Judge Sam A. Lindsay of the U.S. District Court for the Northern District of Texas has thrown out a securities fraud lawsuit accusing sports franchisor Brent L. Coralli of inducing investor Lee Purser to put $400K into an “emerging lottery” game operation in Peru. Other defendants in the case: Jet Text, LLC, Sting Group Holdings, Coralli Inc. Texas Titans Futbol LLC, and Royal Nations, LLC.
Per the plaintiff’s Texas securities case, Coralli approached Purser about a Peruvian mobile lottery. The supposed opportunity would allow investors to buy into the “emerging” operation that would be licensed there and have no competition. This type of lottery lets participants use cell phones and texting instead of scratch-off cards and paper tickets to purchase chances. Coralli allegedly promised that there would millions of dollars in gaming profits from Corporacion Galena, which is the Peruvian affiliate of British interactive gaming and mobile company Managed Gaming Solutions, and he boasted of having close ties with then-Peruvian President Alan Garcia Perez.
Purser claims that he and Corralli made an agreement that for a $400,000 investment, Purser and his affiliates would own 10% of Silverstrings Investments, a strategic partner of Management gaming Solutions and an industry expert, and that the investment would be protected by Jet Text. However, he is now claiming that Jet Text never gave him proof of his investment, which he made in two installments.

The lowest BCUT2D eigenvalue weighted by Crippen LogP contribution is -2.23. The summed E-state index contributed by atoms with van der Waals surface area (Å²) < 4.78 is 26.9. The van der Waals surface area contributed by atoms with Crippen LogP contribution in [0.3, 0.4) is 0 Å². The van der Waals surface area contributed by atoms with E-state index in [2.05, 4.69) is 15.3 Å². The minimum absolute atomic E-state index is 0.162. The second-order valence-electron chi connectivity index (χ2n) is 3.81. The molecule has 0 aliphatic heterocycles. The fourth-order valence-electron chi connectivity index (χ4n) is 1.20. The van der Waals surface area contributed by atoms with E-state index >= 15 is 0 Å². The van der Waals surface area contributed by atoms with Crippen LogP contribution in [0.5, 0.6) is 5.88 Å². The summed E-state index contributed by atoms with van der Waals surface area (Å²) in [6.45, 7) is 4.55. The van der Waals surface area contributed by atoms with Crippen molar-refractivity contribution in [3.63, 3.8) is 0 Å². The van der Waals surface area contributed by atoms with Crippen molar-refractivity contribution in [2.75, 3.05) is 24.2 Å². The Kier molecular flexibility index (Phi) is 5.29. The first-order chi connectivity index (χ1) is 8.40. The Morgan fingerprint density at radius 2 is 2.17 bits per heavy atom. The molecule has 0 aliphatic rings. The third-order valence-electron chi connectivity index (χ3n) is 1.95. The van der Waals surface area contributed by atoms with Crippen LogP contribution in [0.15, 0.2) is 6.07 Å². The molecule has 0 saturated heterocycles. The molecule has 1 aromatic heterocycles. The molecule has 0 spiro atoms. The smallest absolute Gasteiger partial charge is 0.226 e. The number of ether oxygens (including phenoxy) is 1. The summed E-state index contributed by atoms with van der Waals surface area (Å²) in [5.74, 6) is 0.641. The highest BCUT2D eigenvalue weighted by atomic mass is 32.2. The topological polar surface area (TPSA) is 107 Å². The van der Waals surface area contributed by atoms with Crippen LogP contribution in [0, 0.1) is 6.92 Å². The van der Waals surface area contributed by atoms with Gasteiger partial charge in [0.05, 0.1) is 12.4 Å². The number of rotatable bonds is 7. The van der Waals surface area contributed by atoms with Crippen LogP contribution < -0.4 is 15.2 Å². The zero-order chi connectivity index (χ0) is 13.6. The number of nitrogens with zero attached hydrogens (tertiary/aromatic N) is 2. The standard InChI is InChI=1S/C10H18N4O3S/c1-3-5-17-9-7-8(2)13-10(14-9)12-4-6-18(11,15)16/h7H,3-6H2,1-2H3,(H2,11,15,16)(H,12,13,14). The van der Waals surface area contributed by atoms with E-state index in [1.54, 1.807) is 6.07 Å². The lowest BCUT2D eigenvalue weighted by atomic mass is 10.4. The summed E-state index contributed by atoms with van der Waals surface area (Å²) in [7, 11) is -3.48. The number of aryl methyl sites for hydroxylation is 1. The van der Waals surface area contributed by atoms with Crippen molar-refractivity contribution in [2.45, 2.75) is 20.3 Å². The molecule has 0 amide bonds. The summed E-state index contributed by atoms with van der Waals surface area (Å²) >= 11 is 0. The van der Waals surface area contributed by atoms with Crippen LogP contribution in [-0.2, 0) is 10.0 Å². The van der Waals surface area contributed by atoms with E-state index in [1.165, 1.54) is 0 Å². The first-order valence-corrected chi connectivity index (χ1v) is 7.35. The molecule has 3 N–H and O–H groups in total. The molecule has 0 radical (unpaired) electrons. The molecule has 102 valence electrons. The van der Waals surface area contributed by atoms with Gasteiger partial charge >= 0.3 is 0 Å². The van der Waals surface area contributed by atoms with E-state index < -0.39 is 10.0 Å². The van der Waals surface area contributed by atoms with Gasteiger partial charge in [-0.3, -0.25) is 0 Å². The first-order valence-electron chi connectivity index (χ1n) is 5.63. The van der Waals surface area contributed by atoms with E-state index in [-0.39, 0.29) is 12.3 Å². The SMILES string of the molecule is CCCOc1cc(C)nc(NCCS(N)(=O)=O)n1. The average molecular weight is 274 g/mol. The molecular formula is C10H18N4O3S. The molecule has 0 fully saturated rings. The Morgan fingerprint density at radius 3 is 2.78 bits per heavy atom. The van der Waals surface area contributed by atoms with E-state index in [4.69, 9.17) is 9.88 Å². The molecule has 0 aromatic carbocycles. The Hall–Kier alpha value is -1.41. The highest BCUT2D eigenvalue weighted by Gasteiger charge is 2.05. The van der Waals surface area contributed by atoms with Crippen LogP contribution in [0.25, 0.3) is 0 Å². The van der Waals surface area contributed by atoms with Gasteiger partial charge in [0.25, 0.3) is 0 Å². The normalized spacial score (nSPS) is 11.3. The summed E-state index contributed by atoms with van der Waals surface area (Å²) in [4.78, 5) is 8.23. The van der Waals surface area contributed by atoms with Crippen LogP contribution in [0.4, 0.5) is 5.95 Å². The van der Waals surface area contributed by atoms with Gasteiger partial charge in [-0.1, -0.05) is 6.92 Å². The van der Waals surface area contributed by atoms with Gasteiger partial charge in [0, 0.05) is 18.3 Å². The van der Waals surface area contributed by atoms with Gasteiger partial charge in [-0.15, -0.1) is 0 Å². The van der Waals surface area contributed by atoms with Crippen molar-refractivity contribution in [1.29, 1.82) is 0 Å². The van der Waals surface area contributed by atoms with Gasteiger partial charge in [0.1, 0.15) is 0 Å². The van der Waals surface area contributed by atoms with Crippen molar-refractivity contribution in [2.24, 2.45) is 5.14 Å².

The lottery license was, indeed, awarded to Galena, with 20 year rights. However, Purser says that afterwards he did not hear from those involved and that the money he paid never went to Silverstrings or Galena. He believes that the Peruvian venture was executed to launder money, commit crimes, corruption, and fraud, violate state and federal laws, and harm Purser and his interests. He wants damages for securities fraud and breach of contract.
The defendants, including Coralli, had moved to have the case dismissed, under Rule 12(b)(6) of the Federal Rule of Civil Procedure, the Federal Rules of Civil Procedure, and the Private Securities Litigation Reform Act. Purser, however, filed an “Opposition” to their motions while noting that the original complaint needed to be amended to provide more specificity about what statements were misleading and why.
Now, Judge Lindsay is dismissing the case. He found that the plaintiff’s allegations are not enough to back a federal securities law claim. In particular, he noted the “conclusory” allegations reached about the behavior and motives of defendants and determined that while Purser may have brought up the possibility that Coralli had taken part in wrongdoing this is not enough to demonstrate that the plaintiff is entitled to relief. Lindsay also said that Purser did not identify the misleading statements or name those that made them. The Judge declined to exercise supplemental jurisdiction over the plaintiff’s state law claims involving breach of duty, contract breach, and fraud.
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